Core Muscle exercise and Chiropractic:
Preventing Back Pain
If you're following the trends in exercise and fitness, you've probably heard the phrase "core strength" or "core stability."
The chiropractic profession has always been involved in rehabilitation exercise. And core-muscle training is something all our patients get coached to do.
The terms "core strength" or "core stability" refer to the muscles of your stomach and back and their ability to support your spine and keep your body stable and balanced.
The core muscles
The lumbar core muscles lie deep within the trunk of the body. They generally attach to the spine, pelvis and muscles that support the shoulder blade (scapula).
(There are core muscles in the mid-back and the neck too, but this page will mainly discuss the lumbar core muscles.)
They stabilise these areas to create a firm foundation for co-ordinated movement of the legs and arms.
Two muscles in particular have been shown to be weak in those who have or have had low back pain:
- The transverse abdominus (TA) -The deepest of the abdominal muscles, this lies under the obliques (muscles of your waist). It acts like a weight belt, wrapping around your spine for protection and stability.
- The multifidus muscles (MF) are small muscles close in to the spine. You can't contract these muscles directly, they respond to movement and action of the TA. They also atrophy in a first episode of back pain.
These muscles are deep in your low back and stomach. You can't readily feel them from the skin.
Core stability training
Rises in back pain incidence have been linked to the sedentary lifestyle that many of us lead and as chiropractors we always try to motivate our patients to exercise.
Core-stability training begins with learning to co-contract the transverse abdominus (TA) and multifidus (MF) muscles effectively as this has been identified as key to the lumbar-support mechanism.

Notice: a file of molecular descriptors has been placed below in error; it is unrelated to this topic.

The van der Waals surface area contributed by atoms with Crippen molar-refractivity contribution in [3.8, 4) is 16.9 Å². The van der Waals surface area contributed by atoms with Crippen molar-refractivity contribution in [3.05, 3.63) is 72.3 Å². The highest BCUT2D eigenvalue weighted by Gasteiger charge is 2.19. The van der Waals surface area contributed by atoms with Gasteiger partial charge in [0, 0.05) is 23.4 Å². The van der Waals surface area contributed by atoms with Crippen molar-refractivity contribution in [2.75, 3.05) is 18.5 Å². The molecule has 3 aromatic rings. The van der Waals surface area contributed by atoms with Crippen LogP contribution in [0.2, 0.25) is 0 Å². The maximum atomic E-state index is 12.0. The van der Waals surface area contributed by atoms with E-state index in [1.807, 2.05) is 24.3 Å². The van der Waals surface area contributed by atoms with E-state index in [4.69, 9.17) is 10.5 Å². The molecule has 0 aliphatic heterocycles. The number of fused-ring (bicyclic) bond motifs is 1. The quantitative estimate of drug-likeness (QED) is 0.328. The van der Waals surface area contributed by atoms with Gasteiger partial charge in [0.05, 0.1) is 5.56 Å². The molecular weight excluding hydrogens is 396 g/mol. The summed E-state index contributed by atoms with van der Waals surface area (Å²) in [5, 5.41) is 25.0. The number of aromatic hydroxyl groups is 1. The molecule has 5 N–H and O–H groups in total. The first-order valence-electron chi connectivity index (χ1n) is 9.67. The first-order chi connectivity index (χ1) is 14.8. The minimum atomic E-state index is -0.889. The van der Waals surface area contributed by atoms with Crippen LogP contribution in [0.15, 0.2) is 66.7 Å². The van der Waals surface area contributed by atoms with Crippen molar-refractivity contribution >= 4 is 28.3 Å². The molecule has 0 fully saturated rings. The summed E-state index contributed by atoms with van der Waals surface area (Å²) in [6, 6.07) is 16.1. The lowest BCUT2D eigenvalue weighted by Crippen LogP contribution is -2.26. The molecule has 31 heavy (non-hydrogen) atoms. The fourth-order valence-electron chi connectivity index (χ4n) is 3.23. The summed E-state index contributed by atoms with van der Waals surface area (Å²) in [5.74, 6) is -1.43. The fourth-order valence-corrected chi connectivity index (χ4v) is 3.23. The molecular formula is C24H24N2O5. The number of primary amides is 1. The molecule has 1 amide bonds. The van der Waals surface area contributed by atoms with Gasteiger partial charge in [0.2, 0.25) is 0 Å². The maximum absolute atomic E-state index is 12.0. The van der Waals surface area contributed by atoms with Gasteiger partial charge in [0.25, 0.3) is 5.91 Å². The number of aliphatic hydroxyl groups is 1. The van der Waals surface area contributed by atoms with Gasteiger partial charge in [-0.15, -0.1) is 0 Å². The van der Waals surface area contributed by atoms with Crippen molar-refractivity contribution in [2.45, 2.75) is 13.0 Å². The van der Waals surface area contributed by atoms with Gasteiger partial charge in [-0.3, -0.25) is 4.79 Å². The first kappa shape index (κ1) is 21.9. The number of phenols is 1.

We recommend all our chiropractic patients to start this exercise as early as possible.
To perform the TA and ME co-contraction, you must perform the "abdominal hollowing" technique with the spine in the neutral position.
To do this use the following guidelines:
- Start by lying on your back with knees bent
- Your lumbar spine should be neither arched up nor flattened against the floor, but aligned normally with a small gap between the floor and your lower back. This is the "neutral" lumbar position you should learn to achieve.
- Breathe in deeply and relax all your stomach muscles.
- Breathe out and, as you do so, draw your lower abdomen inwards as if your belly button is going back towards the floor. Pilates teachers describe this as "zipping up", as if you are fastening up a tight pair of jeans.
- Hold the contraction for 10 seconds and stay relaxed, allowing yourself to breathe in and out as you hold the tension in your lower stomach area.
- Repeat 5-10 times. It is absolutely vital that you perform this abdominal hollowing exercise correctly otherwise you will not recruit the TA and MF effectively.
Pitfalls in core stability training
Don’t get tempted to progress to quickly. The biggest mistake anyone can do in core-muscle training is to do exercises that are too advanced and loosing control of the core.
If the core muscles are not able to stabilise properly, other muscles will be recruited to enable you to do the exercise. The telltale sign of weak core-muscles is the inability to keep the abdomen hollowed, the spine deviating to one side and/or the spine ‘sinking’ inwards (especially noticeable during back extension).
It pays to do it properly
It can be harder than you think to this exercise properly, but when you got the hang of it, it is definitely worth it. So, don’t give up even if it seems impossible to start with.
Chiropractic treatment and core-muscle training is such a powerful combination to beat back pain. Don't loose out by only using one or the other!